ITID Auditor Finds Internal Control Issues Due To Changes In Staff

The Indian Trail Improvement District’s auditor gave the district an unmodified opinion on its financial statements Wednesday, meaning there were no egregious disparities found in its 2012-13 financial year.

But the auditor did find a breakdown in internal control primarily due to staff turnover that year.

Deborah Diaz with Rampell & Rampell said the audit was clean, but not without more effort than usual due to changes in staff and not without several recommendations for improvement in procedures.

Former ITID Administrator Tanya Quickel had a stormy relationship with the newly configured ITID Board of Supervisors after the November 2012 election. She eventually resigned in June 2013 after an eight-month period that saw a number of key staff members leave.

Quickel was replaced by Jim Shallman, who had worked previously in the district’s accounting department. Shallman first took the job on a temporary basis before being given the position permanently.

“We had multiple adjustments to journal entries that were made during the year,” Diaz said. “We did additional work based on the circumstances that existed due to the turnover in staff. As you can tell, we’re here in August. It took us a little longer to get the job done based on the amount of work and the difficulties not necessarily with management, [but] in terms of the turnover, identifying where you were. It was a difficult year in that respect, in terms of lining everything up.”

The total revenue for ITID for 2013 was $11,243,875, compared with $9,730,129 in 2012. Total expenses in 2013 were $11,279,815, compared with $11,394,468 in 2012.

Diaz said the total assigned fund balance at the end of fiscal year 2013 was about $10.1 million. “Your financial condition is very good,” she said.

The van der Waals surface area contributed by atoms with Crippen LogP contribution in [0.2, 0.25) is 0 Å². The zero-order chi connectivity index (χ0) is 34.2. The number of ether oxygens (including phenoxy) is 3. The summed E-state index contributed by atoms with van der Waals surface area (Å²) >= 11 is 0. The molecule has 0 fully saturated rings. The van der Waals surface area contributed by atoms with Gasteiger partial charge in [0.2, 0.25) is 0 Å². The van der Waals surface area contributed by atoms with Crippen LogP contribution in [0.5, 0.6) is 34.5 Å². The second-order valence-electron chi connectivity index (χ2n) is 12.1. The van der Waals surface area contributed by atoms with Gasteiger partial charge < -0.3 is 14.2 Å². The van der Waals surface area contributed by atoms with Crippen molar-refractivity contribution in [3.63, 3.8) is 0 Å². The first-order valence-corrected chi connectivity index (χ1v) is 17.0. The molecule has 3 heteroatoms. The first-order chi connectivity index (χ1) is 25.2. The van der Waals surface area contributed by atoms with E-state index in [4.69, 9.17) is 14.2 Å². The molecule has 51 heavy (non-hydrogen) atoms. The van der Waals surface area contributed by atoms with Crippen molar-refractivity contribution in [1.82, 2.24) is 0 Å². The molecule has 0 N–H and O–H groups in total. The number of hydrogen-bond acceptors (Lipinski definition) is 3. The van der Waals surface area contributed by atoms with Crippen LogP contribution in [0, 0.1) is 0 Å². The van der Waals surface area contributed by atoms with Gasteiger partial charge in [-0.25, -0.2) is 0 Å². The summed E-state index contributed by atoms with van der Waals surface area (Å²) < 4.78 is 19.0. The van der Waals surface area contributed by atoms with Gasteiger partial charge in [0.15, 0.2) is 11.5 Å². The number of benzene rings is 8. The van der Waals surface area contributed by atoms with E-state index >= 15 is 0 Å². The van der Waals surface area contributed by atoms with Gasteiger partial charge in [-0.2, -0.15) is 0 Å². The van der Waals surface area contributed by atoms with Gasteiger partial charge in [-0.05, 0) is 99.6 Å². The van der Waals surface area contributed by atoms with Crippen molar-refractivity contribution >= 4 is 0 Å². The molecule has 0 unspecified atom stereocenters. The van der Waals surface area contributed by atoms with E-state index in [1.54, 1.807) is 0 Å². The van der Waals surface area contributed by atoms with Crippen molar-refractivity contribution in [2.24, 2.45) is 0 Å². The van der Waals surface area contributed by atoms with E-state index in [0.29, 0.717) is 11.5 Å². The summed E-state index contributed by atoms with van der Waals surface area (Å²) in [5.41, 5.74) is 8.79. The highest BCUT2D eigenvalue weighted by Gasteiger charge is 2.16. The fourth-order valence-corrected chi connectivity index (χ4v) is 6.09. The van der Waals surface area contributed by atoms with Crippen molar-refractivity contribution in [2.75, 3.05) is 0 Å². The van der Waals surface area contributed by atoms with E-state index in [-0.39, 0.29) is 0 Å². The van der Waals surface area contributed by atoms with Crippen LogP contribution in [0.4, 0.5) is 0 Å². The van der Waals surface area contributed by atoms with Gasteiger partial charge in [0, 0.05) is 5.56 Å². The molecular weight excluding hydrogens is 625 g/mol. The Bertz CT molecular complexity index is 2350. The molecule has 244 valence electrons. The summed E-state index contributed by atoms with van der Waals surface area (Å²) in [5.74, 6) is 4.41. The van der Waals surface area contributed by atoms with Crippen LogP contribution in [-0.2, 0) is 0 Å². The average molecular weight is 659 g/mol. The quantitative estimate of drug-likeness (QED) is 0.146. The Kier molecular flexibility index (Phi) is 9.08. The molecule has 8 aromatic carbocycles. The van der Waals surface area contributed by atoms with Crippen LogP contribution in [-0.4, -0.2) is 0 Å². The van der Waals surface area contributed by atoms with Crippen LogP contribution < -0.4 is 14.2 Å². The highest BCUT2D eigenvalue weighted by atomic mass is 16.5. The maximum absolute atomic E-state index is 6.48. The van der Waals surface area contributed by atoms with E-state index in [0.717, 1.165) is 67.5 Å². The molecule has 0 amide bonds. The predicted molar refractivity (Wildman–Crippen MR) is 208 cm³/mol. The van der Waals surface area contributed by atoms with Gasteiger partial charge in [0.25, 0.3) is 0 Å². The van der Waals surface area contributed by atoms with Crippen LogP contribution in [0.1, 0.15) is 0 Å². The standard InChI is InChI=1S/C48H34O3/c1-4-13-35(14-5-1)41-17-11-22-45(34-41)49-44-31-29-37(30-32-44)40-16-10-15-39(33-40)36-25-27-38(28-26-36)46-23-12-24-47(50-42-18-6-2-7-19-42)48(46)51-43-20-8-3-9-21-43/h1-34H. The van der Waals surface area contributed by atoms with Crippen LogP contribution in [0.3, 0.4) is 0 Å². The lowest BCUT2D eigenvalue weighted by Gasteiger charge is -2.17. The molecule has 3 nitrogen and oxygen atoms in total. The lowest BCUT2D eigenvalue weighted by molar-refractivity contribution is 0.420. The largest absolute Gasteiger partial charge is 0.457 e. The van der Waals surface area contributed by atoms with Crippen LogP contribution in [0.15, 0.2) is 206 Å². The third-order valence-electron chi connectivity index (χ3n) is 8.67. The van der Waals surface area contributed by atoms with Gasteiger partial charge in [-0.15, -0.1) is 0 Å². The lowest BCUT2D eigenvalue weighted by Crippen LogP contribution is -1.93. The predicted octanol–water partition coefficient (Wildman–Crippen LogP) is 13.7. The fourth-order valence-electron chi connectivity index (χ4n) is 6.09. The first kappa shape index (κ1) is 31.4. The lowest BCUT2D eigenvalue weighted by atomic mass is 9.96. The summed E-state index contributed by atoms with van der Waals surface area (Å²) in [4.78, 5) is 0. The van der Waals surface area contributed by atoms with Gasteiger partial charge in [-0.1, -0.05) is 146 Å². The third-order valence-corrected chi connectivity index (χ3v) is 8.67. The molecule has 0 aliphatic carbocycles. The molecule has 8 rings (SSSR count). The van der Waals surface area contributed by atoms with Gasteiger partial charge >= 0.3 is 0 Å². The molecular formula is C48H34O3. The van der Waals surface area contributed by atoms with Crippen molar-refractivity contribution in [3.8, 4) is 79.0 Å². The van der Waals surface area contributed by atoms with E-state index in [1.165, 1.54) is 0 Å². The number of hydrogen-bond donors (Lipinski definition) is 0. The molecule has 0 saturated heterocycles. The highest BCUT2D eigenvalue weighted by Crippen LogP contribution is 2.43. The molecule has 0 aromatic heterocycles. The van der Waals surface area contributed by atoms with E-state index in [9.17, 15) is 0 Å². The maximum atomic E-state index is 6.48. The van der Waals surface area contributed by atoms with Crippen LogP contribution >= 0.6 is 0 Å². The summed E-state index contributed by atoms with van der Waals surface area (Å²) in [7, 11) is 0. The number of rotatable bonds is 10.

Diaz said one factor that generated the increase was the receipt of about $1.7 million from the Federal Emergency Management Agency, explaining that during 2013 the funds were appropriated and ITID received the total in January 2014.

“As I said previously, it was what we would consider a difficult year,” she said.

The audit found internal control lacking over financial reporting in compliance with grants and outstanding bonds, and other areas. Her firm issued a report identifying significant deficiencies in internal control and noncompliance as it relates to the rules of the auditor general and outstanding bond issues, as well as noncompliance with some state statutes.

“Those of you who have been on the board for a while will find similarities in these comments to what we had four or five years ago, and we see that essentially it’s directly related to the turnover,” Diaz said. “There was a lack of control based on not having enough people in supervisory positions throughout the year.”

Diaz said she has discussed the issues at length with Shallman and the new financial director with a view toward things that they should be thinking about in strengthening those controls.

“Your policies and procedures are going to have to be reviewed in total because you want to make sure that whatever was in place prior to July 2013, that if it’s not applicable now based on staff changes and responsibilities, then you need to step back and take a look at your policies and procedures and tailor those to your current operation, making sure that documents are being reviewed, adjusting journal entries and that there is a separation of duties. We’ve lost a little bit of that over this process,” Diaz said.

However, some loss in internal control is inevitable with the turnover in personnel, she noted.

“I think we knew clearly that that was going to happen,” Diaz said. “In fact, my initial reaction when you lost the first position was that someone on the board needed to sign all the checks because you no longer had controls, and we saw that clearly, that there was a board member’s signature on every disbursement that was issued from the district. Looking at that level of management control, it gives us a little bit more comfort if somebody at the supervisor’s level has actually reviewed it and signed off on it.”

Diaz recommended that with the turnover of staff, they step back and pay particular attention to policies and procedures, and that the board, since it is responsible for policies and procedures, have that discussion with management.

“I can’t stress that enough,” she said. “I think it’s very important, and I know that you want to get back to where you were, with policies and procedures in place that provide effective internal control over the financial activities of the district.”